Gulf Restoration
Conserving the Nature of America

The Role of the U.S. Fish and Wildlife Service, and Our Vision for a Healthy Gulf

The USFWS shield


The Service’s Vision for a Healthy Gulf of Mexico Watershed (full document, PDF, 7.8 MB - click here to download a shorter overview document, PDF, 1.8 MB) identifies eight conservation strategies (the how we want to work with our partners) and 16 conservation focal areas (the where we want to work with our partners).

The conservation strategies are to:

  • Use sound science;
  • Restore resources impacted by the Deepwater Horizon oil spill;
  • Create a network of protected lands;
  • Restore wetland and aquatic ecosystems;
  • Conserve prairies and forests;
  • Protect and restore coastal strand, barrier island and estuarine island habitats;
  • Conserve working lands; and
  • Manage lands and waters for sustainable populations of fish and wildlife.

The conservation focal areas are, from west to east, are:

  • Laguna Madre and Lower Rio Grande River Valley;
  • Texas Coastal Bend;
  • Austin’s Woods and Prairies;
  • Chenier Plain;
  • Mississippi River Delta, Coastal Wetlands and Barrier Islands;
  • Atchafalaya River Basin;
  • Mississippi Alluvial Valley;
  • Northern Gulf Coast;
  • Alabama and Florida Panhandle Beaches;
  • Florida Panhandle;
  • Apalachicola River Watershed;
  • Big Bend Springs Conservation;
  • Southwest Florida;
  • Upper Mississippi River Watershed;
  • Rainwater Basin; and
  • Prairie Pothole Region.


Our Role

The Service is uniquely positioned to be a strong partner in the restoration of the Gulf of Mexico and its watershed. Our mission — to conserve, protect and enhance fish, wildlife, plants and their habitats for the continuing benefit of the American people — compels us to address the Gulf of Mexico’s most convoluted challenges. It is also our obligation as the steward of America’s national wildlife refuges, the lead federal agency for the protection of migratory birds and anadromous fish, and the colead for recovery of federally threatened and endangered species, including marine mammals.

The Service is also working with the states and others to proactively conserve hundreds more species in the Gulf region, many of which are fish, amphibians, and other aquatic species, in the hopes they will not require federal protection.

With 233 national wildlife refuges in the U.S.-based Gulf of Mexico watershed, the National Wildlife Refuge System is the backbone for a network of conservation lands dedicated to supporting fish and wildlife populations. Along the coast, the Service manages millions of acres on 45 national wildlife refuges from the Florida Keys to the horn of Texas.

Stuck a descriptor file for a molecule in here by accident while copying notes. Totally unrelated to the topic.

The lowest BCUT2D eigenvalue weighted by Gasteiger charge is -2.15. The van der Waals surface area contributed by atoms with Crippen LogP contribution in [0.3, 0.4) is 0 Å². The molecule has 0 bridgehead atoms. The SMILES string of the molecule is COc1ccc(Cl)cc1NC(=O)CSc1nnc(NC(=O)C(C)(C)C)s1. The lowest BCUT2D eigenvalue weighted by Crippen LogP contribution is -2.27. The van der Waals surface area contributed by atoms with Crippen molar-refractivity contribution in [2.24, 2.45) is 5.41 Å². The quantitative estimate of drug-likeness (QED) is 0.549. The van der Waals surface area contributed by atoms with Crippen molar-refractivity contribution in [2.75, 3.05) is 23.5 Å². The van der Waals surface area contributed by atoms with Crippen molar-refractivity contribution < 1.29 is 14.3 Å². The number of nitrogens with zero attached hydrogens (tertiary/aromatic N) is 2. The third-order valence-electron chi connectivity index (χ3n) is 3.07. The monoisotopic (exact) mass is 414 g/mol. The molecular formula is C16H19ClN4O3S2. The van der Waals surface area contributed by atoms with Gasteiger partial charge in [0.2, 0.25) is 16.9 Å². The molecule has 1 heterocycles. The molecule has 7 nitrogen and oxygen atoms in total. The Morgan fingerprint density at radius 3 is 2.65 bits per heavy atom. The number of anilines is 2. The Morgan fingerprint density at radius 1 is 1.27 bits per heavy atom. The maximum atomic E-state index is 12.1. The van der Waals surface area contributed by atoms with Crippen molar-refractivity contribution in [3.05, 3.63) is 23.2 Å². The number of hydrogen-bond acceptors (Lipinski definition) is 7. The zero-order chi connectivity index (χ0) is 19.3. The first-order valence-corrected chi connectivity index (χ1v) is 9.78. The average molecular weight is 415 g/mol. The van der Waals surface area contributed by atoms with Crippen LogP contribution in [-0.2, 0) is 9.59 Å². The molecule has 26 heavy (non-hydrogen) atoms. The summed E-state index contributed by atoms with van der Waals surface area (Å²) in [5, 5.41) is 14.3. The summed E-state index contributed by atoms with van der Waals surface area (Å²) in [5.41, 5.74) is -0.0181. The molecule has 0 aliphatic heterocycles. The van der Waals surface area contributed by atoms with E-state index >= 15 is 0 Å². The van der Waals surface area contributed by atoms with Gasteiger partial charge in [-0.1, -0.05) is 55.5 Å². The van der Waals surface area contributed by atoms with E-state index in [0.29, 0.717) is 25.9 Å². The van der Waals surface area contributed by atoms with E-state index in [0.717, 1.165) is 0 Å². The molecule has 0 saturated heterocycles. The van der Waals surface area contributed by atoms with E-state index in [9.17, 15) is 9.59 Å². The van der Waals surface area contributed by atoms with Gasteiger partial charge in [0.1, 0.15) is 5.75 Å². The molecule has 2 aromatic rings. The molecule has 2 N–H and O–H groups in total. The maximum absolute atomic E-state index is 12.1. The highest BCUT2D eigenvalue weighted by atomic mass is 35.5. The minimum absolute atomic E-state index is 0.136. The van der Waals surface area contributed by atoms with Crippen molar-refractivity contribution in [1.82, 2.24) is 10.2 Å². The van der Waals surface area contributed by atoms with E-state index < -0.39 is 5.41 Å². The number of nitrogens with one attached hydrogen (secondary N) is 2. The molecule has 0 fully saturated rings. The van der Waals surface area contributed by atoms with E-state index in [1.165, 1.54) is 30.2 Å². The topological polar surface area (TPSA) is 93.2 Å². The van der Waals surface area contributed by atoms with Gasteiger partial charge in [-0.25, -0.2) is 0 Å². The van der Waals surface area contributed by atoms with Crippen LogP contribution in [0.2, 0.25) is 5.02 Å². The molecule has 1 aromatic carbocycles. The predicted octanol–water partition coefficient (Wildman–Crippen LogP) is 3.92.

Additionally, the Service has field and regional representation in all 31 states in the Gulf of Mexico watershed, crossing five Service regions in the Southeast, Southwest, Midwest, Mountain- Prairie, and Northeast. Throughout the watershed, the Service provides a combination of conservation planning and on-the-ground contributions through various programs such as our wildlife and sportfish restoration grants, refuge management, endangered species recovery work, environmental contaminants response, fisheries, migratory birds and law enforcement activities.

The Service understands that conserving habitat and maintaining functioning landscapes not only benefits fish and wildlife, it also benefits our society in the form of ecosystem services that support healthy and resilient communities and economies. The need for fresh water, storm protection, flood attenuation, climate change adaptation and mitigation, environmental education, fishing, hunting and other outdoor recreation, as well as other natural services are shared across communities and are essential for longterm resiliency.


A Timeline of our Involvement in Gulf Response and Restoration

How has the Fish and Wildlife Service been involved? Download this PDF timeline (4.8 MB)




Rolling sand dunes sprinkled with vegetation

Sand dunes on the Perdue Unit at Bon Secour National Wildlife Refuge. Photo: USFWS

A bright orange butterfly on a yellow flower

A gulf fritillary pollinates at Bon Secour National Wildlife Refuge. Photo: USFWS

A male and female pair of cinnamon teal on water

A pair of cinnamon teal at Benton Lake National Wildlife Refuge. Photo: USFWS

Last updated: September 23, 2013